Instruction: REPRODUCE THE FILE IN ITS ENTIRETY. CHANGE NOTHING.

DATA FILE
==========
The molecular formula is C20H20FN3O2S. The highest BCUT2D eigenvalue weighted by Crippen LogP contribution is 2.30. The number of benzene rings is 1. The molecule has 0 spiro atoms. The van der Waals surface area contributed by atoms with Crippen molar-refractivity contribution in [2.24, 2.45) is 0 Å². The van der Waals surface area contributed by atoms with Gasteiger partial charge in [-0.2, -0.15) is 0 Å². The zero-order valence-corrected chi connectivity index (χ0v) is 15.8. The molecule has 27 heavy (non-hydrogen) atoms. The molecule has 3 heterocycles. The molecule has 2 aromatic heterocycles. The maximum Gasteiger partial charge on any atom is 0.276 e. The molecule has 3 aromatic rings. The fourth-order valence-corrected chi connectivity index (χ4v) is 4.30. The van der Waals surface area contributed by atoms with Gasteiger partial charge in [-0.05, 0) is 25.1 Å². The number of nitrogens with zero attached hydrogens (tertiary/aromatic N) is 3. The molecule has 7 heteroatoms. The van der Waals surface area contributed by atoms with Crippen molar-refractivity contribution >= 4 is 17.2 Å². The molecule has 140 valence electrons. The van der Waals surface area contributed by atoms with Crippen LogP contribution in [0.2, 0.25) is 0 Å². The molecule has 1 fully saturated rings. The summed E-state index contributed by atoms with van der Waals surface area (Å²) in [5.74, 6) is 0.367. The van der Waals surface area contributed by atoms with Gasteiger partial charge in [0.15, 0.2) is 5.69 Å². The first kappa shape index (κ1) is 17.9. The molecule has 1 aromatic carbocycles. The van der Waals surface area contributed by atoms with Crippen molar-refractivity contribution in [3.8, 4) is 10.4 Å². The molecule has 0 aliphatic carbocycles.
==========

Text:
The molecular formula is C20H20FN3O2S. The highest BCUT2D eigenvalue weighted by Crippen LogP contribution is 2.30. The number of benzene rings is 1. The molecule has 0 spiro atoms. The van der Waals surface area contributed by atoms with Crippen molar-refractivity contribution in [2.24, 2.45) is 0 Å². The van der Waals surface area contributed by atoms with Gasteiger partial charge in [-0.2, -0.15) is 0 Å². The zero-order valence-corrected chi connectivity index (χ0v) is 15.8. The molecule has 27 heavy (non-hydrogen) atoms. The molecule has 3 heterocycles. The molecule has 2 aromatic heterocycles. The maximum Gasteiger partial charge on any atom is 0.276 e. The molecule has 3 aromatic rings. The fourth-order valence-corrected chi connectivity index (χ4v) is 4.30. The van der Waals surface area contributed by atoms with Gasteiger partial charge in [-0.05, 0) is 25.1 Å². The number of nitrogens with zero attached hydrogens (tertiary/aromatic N) is 3. The molecule has 7 heteroatoms. The van der Waals surface area contributed by atoms with Crippen molar-refractivity contribution >= 4 is 17.2 Å². The molecule has 140 valence electrons. The van der Waals surface area contributed by atoms with Crippen LogP contribution in [0.2, 0.25) is 0 Å². The molecule has 1 fully saturated rings. The summed E-state index contributed by atoms with van der Waals surface area (Å²) in [5.74, 6) is 0.367. The van der Waals surface area contributed by atoms with Gasteiger partial charge in [0.15, 0.2) is 5.69 Å². The first kappa shape index (κ1) is 17.9. The molecule has 1 aromatic carbocycles. The van der Waals surface area contributed by atoms with Crippen molar-refractivity contribution in [3.8, 4) is 10.4 Å². The molecule has 0 aliphatic carbocycles.